der Freudsche Versprecher
"versprechen" has maybe the most ironic double meaning ever. Today, we'll find out what it means and how those two connect.
The core idea of the root (according to English sources) was:
German sources have the meaning for focused on motion and describe it as
twitching with the foot, unrest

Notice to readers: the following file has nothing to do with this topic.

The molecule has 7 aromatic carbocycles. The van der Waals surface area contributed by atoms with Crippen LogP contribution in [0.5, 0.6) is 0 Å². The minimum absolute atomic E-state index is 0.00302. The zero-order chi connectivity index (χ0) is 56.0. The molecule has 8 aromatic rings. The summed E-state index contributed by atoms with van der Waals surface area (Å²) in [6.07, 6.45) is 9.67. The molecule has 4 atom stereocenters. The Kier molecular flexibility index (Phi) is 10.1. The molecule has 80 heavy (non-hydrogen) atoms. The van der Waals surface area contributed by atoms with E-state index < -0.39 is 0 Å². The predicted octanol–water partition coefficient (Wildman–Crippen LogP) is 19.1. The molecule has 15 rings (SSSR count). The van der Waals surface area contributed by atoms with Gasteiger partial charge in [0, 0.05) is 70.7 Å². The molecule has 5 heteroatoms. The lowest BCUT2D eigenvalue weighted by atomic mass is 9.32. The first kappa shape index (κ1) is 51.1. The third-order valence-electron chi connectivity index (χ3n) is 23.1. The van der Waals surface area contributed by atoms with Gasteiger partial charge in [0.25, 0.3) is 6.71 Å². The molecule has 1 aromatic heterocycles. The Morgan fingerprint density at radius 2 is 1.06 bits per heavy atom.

In German, it shifted toward a sense of tracking (by foot) and then kept going toward the sense of perceiving.
English doesn’t have many relatives – spur, spoor, spurn.
They haven’t shifted their meaning as much, so they’re still somewhat close to ankle or to a broad sense of twitching.